The year was 1998 and, having recently purchased Southwark Towers, a little loved 1970s high-rise situated next to London Bridge station, property developer Irvine Sellar was looking to make his mark on the capital.
Supported by a government document that lent weight to building densely around major rail stations, Sellar sought to build Britain’s tallest tower. He engaged the firm of Broadway Malyan to draw up plans for a 366m skyscraper.
Unfortunately English Heritage and Southwark Council were not enthused by the design. Instead, Sellar met up in 2000 with the Italian architect Renzo Piano, who (as the apocryphal tale goes) sketched the outline for what was to become the Shard on the back of a napkin. Twelve years later, the building has just been inaugurated.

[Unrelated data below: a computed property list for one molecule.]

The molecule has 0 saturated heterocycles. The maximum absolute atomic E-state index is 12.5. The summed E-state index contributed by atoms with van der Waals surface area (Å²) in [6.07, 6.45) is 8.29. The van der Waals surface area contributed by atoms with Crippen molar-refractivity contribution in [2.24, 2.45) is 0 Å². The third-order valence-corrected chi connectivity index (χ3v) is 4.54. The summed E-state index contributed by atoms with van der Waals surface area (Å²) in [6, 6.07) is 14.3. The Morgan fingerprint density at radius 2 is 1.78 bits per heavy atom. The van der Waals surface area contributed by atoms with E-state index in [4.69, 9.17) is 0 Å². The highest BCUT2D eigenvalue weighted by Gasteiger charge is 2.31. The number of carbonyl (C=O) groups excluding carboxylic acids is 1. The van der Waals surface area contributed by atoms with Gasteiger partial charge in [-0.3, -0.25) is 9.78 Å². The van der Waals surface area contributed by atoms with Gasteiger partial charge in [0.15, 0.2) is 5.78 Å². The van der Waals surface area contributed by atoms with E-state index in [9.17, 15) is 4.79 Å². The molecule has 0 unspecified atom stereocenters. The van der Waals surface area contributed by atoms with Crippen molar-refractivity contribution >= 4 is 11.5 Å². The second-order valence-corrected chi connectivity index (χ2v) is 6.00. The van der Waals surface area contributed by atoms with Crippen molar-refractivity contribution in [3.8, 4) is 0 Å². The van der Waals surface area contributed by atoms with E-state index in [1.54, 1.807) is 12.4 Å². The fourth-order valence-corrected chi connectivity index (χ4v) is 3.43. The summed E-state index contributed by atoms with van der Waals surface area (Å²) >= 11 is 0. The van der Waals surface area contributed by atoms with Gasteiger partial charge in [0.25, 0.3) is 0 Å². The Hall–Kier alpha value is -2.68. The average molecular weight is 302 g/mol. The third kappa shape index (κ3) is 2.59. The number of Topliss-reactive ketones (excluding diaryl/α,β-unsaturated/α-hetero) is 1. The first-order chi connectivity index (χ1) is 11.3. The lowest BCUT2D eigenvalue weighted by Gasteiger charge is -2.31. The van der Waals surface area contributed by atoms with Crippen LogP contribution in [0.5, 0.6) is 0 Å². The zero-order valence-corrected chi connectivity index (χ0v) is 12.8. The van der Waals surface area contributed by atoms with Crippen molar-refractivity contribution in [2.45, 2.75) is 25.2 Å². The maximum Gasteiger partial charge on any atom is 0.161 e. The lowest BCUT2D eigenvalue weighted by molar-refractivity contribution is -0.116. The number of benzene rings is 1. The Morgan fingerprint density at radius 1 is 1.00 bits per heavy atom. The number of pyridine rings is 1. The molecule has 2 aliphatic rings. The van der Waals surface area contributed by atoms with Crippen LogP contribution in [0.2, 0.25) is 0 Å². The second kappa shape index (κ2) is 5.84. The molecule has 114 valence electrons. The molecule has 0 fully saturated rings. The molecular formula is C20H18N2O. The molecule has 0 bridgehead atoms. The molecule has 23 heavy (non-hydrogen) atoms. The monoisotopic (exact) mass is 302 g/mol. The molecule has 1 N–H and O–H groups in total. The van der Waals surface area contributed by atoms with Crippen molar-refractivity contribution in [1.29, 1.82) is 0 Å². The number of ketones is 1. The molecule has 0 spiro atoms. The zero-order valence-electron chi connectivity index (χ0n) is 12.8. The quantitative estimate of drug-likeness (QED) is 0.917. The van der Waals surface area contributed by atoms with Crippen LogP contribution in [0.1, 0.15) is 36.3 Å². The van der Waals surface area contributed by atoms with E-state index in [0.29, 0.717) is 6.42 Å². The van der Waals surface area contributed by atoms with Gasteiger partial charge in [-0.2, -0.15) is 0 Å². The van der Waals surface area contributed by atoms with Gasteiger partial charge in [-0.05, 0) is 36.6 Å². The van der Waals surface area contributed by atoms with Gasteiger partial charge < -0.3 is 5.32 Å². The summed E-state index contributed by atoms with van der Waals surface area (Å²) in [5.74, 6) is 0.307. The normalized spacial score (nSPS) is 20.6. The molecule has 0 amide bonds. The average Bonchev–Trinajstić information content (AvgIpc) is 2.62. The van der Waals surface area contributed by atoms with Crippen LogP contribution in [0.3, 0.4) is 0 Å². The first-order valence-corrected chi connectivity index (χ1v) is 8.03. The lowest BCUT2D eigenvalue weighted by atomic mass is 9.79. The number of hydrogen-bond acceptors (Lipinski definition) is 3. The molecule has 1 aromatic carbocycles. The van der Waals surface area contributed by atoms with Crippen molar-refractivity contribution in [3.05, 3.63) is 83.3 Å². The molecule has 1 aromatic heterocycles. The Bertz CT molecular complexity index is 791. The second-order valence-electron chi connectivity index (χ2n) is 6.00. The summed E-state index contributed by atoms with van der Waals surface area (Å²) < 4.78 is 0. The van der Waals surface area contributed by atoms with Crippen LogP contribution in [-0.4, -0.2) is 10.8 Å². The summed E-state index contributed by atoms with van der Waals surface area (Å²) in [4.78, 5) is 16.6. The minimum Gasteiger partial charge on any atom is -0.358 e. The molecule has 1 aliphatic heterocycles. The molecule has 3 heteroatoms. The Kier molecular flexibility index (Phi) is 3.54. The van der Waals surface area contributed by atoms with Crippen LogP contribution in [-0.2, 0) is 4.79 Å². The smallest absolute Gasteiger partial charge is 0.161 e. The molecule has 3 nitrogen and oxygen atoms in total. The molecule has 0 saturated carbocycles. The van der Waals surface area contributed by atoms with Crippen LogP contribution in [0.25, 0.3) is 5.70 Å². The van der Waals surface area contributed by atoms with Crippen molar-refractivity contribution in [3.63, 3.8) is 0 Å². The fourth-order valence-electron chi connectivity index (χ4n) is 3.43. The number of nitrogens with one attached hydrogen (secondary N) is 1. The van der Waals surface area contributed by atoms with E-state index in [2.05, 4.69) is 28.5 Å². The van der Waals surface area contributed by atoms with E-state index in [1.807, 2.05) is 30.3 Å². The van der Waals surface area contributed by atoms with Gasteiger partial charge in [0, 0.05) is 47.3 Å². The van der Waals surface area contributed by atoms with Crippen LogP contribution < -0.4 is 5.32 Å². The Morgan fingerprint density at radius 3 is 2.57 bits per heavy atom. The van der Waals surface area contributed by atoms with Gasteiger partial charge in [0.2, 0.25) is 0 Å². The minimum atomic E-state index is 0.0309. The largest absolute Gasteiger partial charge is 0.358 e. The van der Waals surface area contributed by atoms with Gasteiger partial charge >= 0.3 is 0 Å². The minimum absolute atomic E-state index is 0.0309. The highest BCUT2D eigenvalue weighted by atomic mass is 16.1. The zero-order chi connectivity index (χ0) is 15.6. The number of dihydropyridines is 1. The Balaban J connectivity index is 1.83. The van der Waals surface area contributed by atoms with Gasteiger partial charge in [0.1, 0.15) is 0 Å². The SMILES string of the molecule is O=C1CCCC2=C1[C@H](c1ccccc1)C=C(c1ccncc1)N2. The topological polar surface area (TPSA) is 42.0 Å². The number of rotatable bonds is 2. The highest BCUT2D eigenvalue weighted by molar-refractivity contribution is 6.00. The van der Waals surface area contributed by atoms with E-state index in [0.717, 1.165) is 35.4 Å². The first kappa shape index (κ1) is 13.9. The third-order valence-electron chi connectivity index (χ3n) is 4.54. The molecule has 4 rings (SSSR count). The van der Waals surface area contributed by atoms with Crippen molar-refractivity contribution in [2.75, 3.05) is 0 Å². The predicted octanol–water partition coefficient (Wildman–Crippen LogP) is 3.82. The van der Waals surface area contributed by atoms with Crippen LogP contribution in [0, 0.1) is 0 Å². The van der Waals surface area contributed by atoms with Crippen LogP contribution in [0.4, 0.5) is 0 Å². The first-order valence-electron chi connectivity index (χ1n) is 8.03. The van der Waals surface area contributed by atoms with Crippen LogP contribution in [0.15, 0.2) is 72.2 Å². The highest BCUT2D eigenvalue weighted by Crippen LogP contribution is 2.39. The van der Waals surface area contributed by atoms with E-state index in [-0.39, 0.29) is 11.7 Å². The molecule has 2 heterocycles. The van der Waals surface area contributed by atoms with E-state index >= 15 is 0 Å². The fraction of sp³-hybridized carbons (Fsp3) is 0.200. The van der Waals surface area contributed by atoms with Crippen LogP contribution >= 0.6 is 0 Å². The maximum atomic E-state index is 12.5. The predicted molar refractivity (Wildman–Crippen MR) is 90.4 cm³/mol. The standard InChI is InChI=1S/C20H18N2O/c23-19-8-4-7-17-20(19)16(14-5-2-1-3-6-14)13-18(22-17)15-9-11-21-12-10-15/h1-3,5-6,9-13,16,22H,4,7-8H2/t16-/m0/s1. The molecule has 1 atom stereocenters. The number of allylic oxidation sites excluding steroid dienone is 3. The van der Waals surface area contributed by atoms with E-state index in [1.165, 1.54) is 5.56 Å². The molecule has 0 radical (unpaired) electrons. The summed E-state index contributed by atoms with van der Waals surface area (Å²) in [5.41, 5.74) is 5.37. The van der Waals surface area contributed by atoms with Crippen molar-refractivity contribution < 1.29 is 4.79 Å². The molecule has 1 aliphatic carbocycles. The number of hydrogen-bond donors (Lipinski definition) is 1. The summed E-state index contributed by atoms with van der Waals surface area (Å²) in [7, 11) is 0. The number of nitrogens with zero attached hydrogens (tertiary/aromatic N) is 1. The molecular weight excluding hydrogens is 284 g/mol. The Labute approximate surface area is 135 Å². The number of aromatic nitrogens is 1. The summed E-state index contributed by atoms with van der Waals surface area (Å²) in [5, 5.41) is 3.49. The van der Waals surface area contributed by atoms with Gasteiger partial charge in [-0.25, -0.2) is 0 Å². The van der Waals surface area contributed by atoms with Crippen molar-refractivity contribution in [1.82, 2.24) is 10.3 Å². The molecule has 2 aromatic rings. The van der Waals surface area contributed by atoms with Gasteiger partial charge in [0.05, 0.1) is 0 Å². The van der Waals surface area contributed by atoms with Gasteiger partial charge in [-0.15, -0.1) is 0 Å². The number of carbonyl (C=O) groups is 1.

The idea of a circular riverside skyscraper is clearly one that Broadway Malyan favour: a high-rise designed by the firm, called simply The Tower, is currently under construction at St George Wharf, Vauxhall. Elements of the design can also be found in the currently-stalled Pinnacle tower in the City.
For more buildings that never were, see our Unbuilt London series.